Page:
As can be observed in FIGS. 18-21, 29, and 30, a bellcrank 801 has a first end rotatably engagable by a pin 803 mounted to a forward end of main drive block 673. A middle of bellcrank 801 is journalled about a pivot 805 coupled to a support bracket 807. An opposite end 808 of bellcrank 801 is pivotably coupled to an elongated pull down back window rod 809. The opposite end of back window rod 809 is pivotably coupled to a bottom of a bellcrank latch 811. A middle of bellcrank latch 811 is rotatably coupled to a latch support bracket 813 secured to roof panel track 271. Furthermore, a hook-like end 815 of bellcrank latch 811 is rotated from an engaged position with a striker 821 to a disengaged position in response to movement of main drive block 673, via bellcrank 801 and back window rod 809. Striker 821, including a bracket 823 and a pin 825, downwardly projects from an inside surface of metal support frame 51 or other back window extension panel located adjacent the front and upward edge of back window 27. This serves to compress the leading section of back window/frame 27 against the corresponding sealing segment, and then allow for its release for lifting then full retraction movement.
Referring now to FIGS. 31-34, a tonneau cover drive mechanism 861 for tonneau cover 29 is provided. Tonneau cover drive mechanism 861, as well as most other drive mechanisms discussed herein, are disposed in a mirrored symmetrical fashion on both sides of the vehicle and will only be further described herein for one side. A proximal end 873 of a tonneau drive link 863 is pivotably coupled to a stationary support bracket 865. An opposite distal end 875 of tonneau drive link 863 is pivotably coupled to a bracket affixed to an inside of tonneau cover 29. An electric motor or hydraulic actuator (not shown) is coupled to tonneau drive link 863. A tonneau follower link 867 has a distal end 877 pivotably coupled to the tonneau cover bracket and has an opposite proximal end 879 pivotably slidable along a stationary tonneau track 869. Proximal end 879 of tonneau follower link 867 also is pivotably coupled to a drag link 871 that has its opposite end pivotably coupled to tonneau drive link 863. This provides a six-bar linkage mechanism with a sliding track control. This construction allows some initial vertical movement to disengage the adjacent sealing section and then moves rigid tonneau cover 29 along a generally horizontal plane between the closed position shown in FIG. 31 to the fully open position shown in FIG. 34. When in the fully open position, the tonneau cover allows for advancing and retracting access of the back window, mid roof panel, and front roof panel into and out of the roof storage compartment.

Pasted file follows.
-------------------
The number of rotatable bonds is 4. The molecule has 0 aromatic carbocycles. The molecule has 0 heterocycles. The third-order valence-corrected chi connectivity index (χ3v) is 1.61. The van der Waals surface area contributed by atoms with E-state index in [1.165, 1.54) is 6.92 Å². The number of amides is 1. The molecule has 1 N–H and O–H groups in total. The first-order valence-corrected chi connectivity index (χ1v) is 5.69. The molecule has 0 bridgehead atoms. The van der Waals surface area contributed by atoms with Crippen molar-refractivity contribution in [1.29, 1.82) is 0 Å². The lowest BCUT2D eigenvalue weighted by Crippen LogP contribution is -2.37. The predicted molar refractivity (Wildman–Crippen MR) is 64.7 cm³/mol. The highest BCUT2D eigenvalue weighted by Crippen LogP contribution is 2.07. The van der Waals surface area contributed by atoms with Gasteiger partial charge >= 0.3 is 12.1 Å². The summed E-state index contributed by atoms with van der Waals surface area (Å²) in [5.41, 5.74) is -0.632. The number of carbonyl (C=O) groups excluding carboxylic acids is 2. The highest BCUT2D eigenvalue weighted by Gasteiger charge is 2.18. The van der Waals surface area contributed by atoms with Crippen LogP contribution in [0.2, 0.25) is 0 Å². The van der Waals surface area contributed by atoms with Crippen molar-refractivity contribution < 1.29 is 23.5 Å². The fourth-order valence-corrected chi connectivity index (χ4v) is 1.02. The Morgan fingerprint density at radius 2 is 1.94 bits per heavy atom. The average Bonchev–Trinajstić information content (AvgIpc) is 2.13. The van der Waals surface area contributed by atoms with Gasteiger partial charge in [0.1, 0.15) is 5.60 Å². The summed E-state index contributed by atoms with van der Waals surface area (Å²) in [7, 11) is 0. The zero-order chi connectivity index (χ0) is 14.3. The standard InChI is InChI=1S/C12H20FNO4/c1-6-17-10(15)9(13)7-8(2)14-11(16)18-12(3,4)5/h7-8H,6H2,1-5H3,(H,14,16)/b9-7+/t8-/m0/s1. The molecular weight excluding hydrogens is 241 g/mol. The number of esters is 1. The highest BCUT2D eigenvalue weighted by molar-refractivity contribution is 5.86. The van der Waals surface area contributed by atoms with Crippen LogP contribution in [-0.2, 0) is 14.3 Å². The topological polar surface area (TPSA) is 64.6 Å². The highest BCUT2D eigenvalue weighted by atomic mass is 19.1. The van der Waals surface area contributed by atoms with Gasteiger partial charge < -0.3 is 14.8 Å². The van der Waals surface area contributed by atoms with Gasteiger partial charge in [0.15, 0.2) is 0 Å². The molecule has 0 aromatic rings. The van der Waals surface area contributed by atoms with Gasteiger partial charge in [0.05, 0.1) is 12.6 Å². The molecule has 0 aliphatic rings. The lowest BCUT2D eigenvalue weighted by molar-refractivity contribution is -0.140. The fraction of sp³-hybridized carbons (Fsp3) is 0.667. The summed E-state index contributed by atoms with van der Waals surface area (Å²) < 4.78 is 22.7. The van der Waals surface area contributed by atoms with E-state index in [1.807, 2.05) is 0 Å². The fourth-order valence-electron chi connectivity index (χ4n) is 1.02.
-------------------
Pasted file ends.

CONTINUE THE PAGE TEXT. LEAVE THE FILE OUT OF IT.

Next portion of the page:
The general operation is as follows. An electronic control unit, such as a microprocessor, will first energize electric motor 701 to cause back window coupling mechanism 671 to raise back window 27. Next, the electronic control unit energizes the tonneau actuation that drives tonneau cover drive mechanism 861 to rearwardly slide and open tonneau cover 29. The geometry of tonneau drive link 863 and sliding tonneau follower link 867 causes tonneau cover 29 to move in a slightly vertical but mostly horizontal direction, with minimal angular tipping of tonneau cover 29 (FIGS. 31-34). Tonneau cover 29 is in an overlapping orientation relative to deck lid 43 when open. The open position of tonneau cover 29 allows back window 27 and movable roof panels 23, 25 to be retracted from their closed positions covering passenger compartment 33, to their stowed and open positions within roof storage compartment 209, which is below a beltline or generally horizontal deck lid plane 261. For purposes of this disclosure, the beltline is defined generally as the intersection where the windows of the vehicle meet the painted body. Accordingly, tonneau cover 29 opening and closing movement as well as back window 27 intermediate movement allows for unsealing of each seal, especially compared to a conventional rigid tonneau cover that pivots to a generally vertical orientation.